We celebrate the beauty of Ireland with a contentious, debatable and highly incomplete selection of (arguably) the most inspiring, breathtaking, spectacular and rewarding vistas to be experienced by hillwalkers.
Judy Armstrong found perfect ski touring in southeastern France
Manâ€™s Best Friend was once an implacable enemy. Keep your eye on him. By Dick Warner
Sunrise, Sunsets and Paintbrush Skies
Photographer and writer Adrian Hendroff
Take it Easy!
The Walking Body
Visitor or Trespasser?
Judy Armstrong follows an enlightened path from the Maritime Alps to the Mediterranean
20 very good reasons to hillwalk
The great mountaineer and hillwalker passed away recently. We celebrate his life, achievements and passions
The new Mountain Access Scheme, off-road vehicles and crampon tips from the Training Officer
Access rights Northern Ireland are a law unto themselves, says Ronnie Carser
What went into WWI last year
Festivals, Challenges, Treks and more
Every club we could find in Ireland!
A Columbia Omni-Heat voucher worth €200 See Page 96 The Best of Ireland and the World On Foot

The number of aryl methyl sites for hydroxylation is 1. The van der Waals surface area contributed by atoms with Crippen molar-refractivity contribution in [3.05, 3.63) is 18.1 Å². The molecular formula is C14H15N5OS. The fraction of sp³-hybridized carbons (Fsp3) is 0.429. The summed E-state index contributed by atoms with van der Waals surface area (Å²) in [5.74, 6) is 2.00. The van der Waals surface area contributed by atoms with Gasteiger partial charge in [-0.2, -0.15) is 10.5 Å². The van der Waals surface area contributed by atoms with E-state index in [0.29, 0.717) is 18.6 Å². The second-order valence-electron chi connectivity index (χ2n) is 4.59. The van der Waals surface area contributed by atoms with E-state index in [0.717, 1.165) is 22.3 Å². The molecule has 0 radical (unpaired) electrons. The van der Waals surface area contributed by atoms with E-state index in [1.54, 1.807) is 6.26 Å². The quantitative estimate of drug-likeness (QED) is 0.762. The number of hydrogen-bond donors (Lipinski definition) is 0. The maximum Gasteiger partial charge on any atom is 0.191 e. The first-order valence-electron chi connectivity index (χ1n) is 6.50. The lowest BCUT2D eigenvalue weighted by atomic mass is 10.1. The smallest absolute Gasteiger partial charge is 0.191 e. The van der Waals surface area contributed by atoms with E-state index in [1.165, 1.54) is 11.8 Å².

Don’t Sweat It
Keeping rain out doesn’t mean having to keep sweat in. Andy Callan explains the science and appliance of waterproofing technology, and puts no fewer than 17 jackets to the test.
Jumbo Crossword by Zodrick
A sprinkling of events, announcements, people and places from around the walking world.
Ireland’s love of ruminants is a costly affair, says Dick Warner
Subscribe to Ireland’s No.1 Outdoor Magazine at 22% off the normal price!
Win Columbia vouchers worth €1000!
Walking World Ireland is always pleased to receive articles, but publication cannot be guaranteed. The magazine is not responsible for unsolicited articles or photos/slides submitted. Unsolicited articles will be returned only if accompanied by return postage. Guidelines regarding articles and photos are available for potential contributors on receipt of return postage. All photos/slides must bear the name of the sender on each photo/slide. Captions should accompany them. No part of this magazine may be used or reproduced without the express permission of the editor or publishers, and even if such permission is given, the source must be acknowledged when used. This also applies to advertising originated by the publishers. Whilst every care has been taken to describe the routes and terrain accurately, the publishers and contributors accept no responsibility for any loss, injury or inconvenience sustained as a result of using this magazine. Mapping based on Ordnance Survey Ireland by permission of the Government. © Government of Ireland Permit No 7208.
PLEASE Take Care in the mountains! Joss Lynam, (1924 - 2011)